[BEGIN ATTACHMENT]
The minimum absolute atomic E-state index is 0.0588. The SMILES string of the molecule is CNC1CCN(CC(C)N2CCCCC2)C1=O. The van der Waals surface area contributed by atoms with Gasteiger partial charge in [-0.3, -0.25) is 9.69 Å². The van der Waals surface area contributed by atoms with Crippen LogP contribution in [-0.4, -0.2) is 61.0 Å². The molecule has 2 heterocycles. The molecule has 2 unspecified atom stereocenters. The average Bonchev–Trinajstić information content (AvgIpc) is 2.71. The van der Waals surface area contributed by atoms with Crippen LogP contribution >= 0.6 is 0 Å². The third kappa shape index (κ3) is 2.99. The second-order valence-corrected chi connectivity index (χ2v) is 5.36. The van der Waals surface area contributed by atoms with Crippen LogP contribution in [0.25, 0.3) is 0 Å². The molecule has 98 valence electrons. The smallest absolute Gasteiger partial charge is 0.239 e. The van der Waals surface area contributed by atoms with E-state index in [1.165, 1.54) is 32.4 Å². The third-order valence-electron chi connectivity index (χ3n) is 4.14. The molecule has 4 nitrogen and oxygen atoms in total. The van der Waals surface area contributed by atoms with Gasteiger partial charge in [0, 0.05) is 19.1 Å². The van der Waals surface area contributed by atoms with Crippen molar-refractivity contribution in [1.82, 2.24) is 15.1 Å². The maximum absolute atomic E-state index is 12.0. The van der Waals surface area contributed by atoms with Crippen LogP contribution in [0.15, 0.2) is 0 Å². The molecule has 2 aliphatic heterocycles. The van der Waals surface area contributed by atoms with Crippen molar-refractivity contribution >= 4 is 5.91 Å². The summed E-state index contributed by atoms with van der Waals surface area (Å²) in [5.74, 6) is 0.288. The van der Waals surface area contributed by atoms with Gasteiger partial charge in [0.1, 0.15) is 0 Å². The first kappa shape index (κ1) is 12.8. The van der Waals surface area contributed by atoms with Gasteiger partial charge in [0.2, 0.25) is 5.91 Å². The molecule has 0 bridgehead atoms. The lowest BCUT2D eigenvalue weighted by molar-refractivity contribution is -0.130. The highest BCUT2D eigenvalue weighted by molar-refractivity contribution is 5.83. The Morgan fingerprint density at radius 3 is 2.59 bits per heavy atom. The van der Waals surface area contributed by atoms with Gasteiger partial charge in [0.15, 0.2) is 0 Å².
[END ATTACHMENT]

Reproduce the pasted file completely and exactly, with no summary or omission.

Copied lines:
The minimum absolute atomic E-state index is 0.0588. The SMILES string of the molecule is CNC1CCN(CC(C)N2CCCCC2)C1=O. The van der Waals surface area contributed by atoms with Gasteiger partial charge in [-0.3, -0.25) is 9.69 Å². The van der Waals surface area contributed by atoms with Crippen LogP contribution in [-0.4, -0.2) is 61.0 Å². The molecule has 2 heterocycles. The molecule has 2 unspecified atom stereocenters. The average Bonchev–Trinajstić information content (AvgIpc) is 2.71. The van der Waals surface area contributed by atoms with Crippen LogP contribution >= 0.6 is 0 Å². The third kappa shape index (κ3) is 2.99. The second-order valence-corrected chi connectivity index (χ2v) is 5.36. The van der Waals surface area contributed by atoms with Crippen LogP contribution in [0.25, 0.3) is 0 Å². The molecule has 98 valence electrons. The smallest absolute Gasteiger partial charge is 0.239 e. The van der Waals surface area contributed by atoms with E-state index in [1.165, 1.54) is 32.4 Å². The third-order valence-electron chi connectivity index (χ3n) is 4.14. The molecule has 4 nitrogen and oxygen atoms in total. The van der Waals surface area contributed by atoms with Gasteiger partial charge in [0, 0.05) is 19.1 Å². The van der Waals surface area contributed by atoms with Crippen molar-refractivity contribution in [1.82, 2.24) is 15.1 Å². The maximum absolute atomic E-state index is 12.0. The van der Waals surface area contributed by atoms with Crippen LogP contribution in [0.15, 0.2) is 0 Å². The molecule has 2 aliphatic heterocycles. The van der Waals surface area contributed by atoms with Crippen molar-refractivity contribution >= 4 is 5.91 Å². The summed E-state index contributed by atoms with van der Waals surface area (Å²) in [5.74, 6) is 0.288. The van der Waals surface area contributed by atoms with Gasteiger partial charge in [0.1, 0.15) is 0 Å². The first kappa shape index (κ1) is 12.8. The van der Waals surface area contributed by atoms with Gasteiger partial charge in [0.2, 0.25) is 5.91 Å². The molecule has 0 bridgehead atoms. The lowest BCUT2D eigenvalue weighted by molar-refractivity contribution is -0.130. The highest BCUT2D eigenvalue weighted by molar-refractivity contribution is 5.83. The Morgan fingerprint density at radius 3 is 2.59 bits per heavy atom. The van der Waals surface area contributed by atoms with Gasteiger partial charge in [0.15, 0.2) is 0 Å².